Let them go on eating cake
The government’s long-awaited Food Strategy document for England received a lukewarm reception from, among others, their own advisor on food. Restaurateur Henry Dimbleby said that around half of what he’d recommended had been implemented, but that it “hasn’t been done with one vision across the whole system.” He added that the policy document was not detailed enough to be called a “strategy”. One of the most glaring omissions was Dimbleby’s proposal to introduce a tax on salt and sugar used in processed foods in a bid to improve the nation’s health. Despite 64% of UK adults and 40% of children being overweight, the recommendation was ignored for the time being, as was a further proposal to expand free school meals to all children living in households receiving universal credit.
An estimated 1.1 million children could have benefited, but the government says both options will be kept under review. Graham MacGregor, chairman of Action on Sugar, and Action on Salt, said the government was “in the pocket of the food industry” and had “no desire to bite the hand that feeds it.” Suggestions to eat less meat were also excluded from the document, although an earlier, leaked, version advised people to eat wild venison as a low-carbon alternative to beef, as well as grow their own cucumbers to help save the planet. This prompted author Joanne Harris to tweet: “Does the government think that the working class are all hiding out in Sherwood Forest?” Both suggestions were removed from the final document.
No plans to tackle soaring food prices feature in the White Paper document, which states that its high cost “isn’t the business of Government food strategy.” Sue Davies, of consumer group Which?, said the strategy lacked ambition and that many of the recommendations had been “watered down, ignored or put off for further consultation. Despite these reactions, the government remains confident in the new strategy, committing £270m across farming innovation funding programmes until 2029, to help drive sustainable farming techniques.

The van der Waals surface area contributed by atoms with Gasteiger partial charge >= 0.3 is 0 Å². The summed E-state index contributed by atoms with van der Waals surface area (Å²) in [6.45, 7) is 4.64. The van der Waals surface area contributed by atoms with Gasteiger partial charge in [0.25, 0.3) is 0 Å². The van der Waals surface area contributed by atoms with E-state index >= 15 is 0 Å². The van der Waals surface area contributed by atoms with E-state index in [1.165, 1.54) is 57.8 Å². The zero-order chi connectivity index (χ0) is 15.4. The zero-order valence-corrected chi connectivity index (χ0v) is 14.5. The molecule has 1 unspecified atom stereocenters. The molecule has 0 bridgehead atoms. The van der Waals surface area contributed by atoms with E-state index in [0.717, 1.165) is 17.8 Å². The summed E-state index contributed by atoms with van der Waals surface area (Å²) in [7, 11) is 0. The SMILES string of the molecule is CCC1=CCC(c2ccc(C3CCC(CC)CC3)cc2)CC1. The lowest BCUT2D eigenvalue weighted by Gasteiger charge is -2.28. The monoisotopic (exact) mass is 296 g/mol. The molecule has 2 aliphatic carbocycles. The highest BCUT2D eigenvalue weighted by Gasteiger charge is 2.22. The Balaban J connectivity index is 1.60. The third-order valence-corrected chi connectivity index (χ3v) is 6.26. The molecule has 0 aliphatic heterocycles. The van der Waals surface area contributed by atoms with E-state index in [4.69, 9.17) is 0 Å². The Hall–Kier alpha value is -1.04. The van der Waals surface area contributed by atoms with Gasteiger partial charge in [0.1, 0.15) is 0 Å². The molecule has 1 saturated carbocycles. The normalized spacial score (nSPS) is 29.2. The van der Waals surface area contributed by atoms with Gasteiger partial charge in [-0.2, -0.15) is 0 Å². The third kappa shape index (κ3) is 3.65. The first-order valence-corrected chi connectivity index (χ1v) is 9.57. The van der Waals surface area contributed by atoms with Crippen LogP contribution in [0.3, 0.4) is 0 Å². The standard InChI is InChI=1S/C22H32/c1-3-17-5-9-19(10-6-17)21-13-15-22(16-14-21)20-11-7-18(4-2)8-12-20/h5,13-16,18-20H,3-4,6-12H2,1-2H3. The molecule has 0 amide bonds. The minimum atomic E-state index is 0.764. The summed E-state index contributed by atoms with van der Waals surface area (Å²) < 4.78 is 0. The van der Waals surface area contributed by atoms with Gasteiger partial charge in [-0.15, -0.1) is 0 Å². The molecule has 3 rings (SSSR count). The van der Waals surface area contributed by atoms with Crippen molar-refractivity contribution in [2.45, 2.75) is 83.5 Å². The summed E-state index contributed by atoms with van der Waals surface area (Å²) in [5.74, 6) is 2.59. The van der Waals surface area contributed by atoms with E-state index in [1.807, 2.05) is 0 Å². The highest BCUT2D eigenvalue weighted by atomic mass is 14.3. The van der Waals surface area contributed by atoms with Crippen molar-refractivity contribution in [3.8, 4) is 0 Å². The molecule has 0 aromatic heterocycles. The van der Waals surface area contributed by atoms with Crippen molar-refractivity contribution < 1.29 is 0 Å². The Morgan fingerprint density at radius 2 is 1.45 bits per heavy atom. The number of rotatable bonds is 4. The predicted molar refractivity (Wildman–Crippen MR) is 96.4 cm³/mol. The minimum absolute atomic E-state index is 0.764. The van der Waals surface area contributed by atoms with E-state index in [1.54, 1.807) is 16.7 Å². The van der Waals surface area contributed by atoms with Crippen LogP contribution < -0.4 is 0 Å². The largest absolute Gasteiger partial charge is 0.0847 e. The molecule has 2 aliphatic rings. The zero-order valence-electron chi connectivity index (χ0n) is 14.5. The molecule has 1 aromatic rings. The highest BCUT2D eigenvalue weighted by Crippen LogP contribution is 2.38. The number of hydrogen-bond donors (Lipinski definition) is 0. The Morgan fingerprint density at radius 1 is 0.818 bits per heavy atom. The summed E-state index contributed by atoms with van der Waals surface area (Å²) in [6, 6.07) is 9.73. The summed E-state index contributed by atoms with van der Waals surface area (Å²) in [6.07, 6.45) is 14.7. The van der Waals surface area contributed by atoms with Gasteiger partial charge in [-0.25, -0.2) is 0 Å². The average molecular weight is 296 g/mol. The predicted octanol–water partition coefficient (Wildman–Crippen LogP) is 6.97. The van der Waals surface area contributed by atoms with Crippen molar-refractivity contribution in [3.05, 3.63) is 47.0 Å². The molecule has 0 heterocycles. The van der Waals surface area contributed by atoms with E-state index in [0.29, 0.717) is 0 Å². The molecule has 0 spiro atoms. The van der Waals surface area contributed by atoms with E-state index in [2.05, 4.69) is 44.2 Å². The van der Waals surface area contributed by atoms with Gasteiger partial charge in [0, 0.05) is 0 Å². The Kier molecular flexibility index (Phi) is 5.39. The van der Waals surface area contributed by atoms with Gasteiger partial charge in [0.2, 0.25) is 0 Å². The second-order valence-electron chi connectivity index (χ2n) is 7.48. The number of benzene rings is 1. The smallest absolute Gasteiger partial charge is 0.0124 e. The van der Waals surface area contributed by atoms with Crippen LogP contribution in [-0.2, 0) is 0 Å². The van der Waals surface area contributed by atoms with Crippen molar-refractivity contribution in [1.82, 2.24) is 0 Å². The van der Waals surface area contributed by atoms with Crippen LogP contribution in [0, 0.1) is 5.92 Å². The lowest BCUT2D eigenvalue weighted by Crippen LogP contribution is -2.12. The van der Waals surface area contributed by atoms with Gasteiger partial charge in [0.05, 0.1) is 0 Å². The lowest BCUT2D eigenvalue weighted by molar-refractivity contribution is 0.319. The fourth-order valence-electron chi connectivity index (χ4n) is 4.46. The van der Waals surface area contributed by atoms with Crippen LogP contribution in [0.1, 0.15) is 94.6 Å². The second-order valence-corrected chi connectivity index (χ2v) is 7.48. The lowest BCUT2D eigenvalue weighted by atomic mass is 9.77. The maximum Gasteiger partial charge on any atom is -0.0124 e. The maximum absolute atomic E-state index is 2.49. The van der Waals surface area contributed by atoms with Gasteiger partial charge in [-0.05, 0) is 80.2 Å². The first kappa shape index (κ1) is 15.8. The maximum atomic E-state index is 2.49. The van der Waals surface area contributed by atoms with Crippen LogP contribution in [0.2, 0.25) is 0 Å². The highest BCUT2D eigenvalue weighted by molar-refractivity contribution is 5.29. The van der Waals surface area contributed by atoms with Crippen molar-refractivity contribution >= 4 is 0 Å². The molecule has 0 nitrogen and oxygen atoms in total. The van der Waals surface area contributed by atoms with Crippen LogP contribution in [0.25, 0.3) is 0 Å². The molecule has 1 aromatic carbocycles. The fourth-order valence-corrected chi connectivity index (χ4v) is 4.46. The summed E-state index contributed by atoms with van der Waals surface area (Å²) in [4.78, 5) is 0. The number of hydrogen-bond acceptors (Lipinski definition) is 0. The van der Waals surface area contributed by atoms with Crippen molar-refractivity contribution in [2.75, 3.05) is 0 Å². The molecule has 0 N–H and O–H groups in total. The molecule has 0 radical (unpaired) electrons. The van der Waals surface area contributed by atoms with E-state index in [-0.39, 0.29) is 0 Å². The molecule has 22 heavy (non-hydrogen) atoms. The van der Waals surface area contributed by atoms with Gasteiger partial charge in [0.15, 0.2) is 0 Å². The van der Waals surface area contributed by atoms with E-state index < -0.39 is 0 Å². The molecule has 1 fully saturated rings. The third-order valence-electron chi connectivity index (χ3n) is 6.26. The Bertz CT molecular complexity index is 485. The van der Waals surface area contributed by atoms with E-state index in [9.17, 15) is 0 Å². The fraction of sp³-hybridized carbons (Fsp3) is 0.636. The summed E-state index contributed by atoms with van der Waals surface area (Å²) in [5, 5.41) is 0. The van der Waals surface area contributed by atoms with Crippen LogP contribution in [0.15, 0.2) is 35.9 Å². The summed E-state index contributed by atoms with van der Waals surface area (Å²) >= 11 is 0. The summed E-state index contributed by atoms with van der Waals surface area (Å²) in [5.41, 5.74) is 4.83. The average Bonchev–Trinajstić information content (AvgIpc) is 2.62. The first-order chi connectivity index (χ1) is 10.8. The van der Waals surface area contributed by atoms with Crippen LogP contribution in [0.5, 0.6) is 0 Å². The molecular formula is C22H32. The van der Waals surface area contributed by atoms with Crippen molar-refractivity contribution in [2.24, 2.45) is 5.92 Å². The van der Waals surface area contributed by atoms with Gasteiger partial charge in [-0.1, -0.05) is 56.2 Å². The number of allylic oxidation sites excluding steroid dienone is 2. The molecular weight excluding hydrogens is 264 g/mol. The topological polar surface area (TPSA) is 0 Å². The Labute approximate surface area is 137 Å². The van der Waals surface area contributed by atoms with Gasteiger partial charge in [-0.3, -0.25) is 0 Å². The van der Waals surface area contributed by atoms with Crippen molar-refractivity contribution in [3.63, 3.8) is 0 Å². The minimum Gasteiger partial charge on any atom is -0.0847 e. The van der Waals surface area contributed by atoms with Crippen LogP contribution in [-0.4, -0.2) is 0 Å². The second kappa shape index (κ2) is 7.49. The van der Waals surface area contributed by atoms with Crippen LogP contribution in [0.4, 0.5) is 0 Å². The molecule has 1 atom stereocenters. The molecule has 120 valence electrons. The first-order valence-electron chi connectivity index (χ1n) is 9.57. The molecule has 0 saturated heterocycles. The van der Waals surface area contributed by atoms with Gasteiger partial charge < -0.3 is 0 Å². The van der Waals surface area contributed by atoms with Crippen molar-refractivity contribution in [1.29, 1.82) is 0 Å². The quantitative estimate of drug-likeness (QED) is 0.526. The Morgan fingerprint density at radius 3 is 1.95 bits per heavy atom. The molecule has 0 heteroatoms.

And Boris Johnson’s prime ministerial pledge to “back farmers” has been welcomed by the National Farmers’ Union and the Soil Association. He said: “Our Food Strategy sets out a blueprint for how we will back farmers, boost British industry and help protect people against the impacts of future economic shocks by safeguarding our food security. Harnessing new technologies and innovation, we will grow and eat more of our own food – unlocking jobs across the country and growing the economy, which in turn will ultimately help to reduce pressure on prices.” Others are not so convinced. Shadow Education Secretary Bridget Phillipson said that with prices soaring in the shops, at the pump and on energy bills, the Tories are “showing once again that they don’t have a vision and they don’t have a plan for Britain.” She continued: “After slashing universal credit, ministers are now faffing about while children go hungry. Our children deserve better.”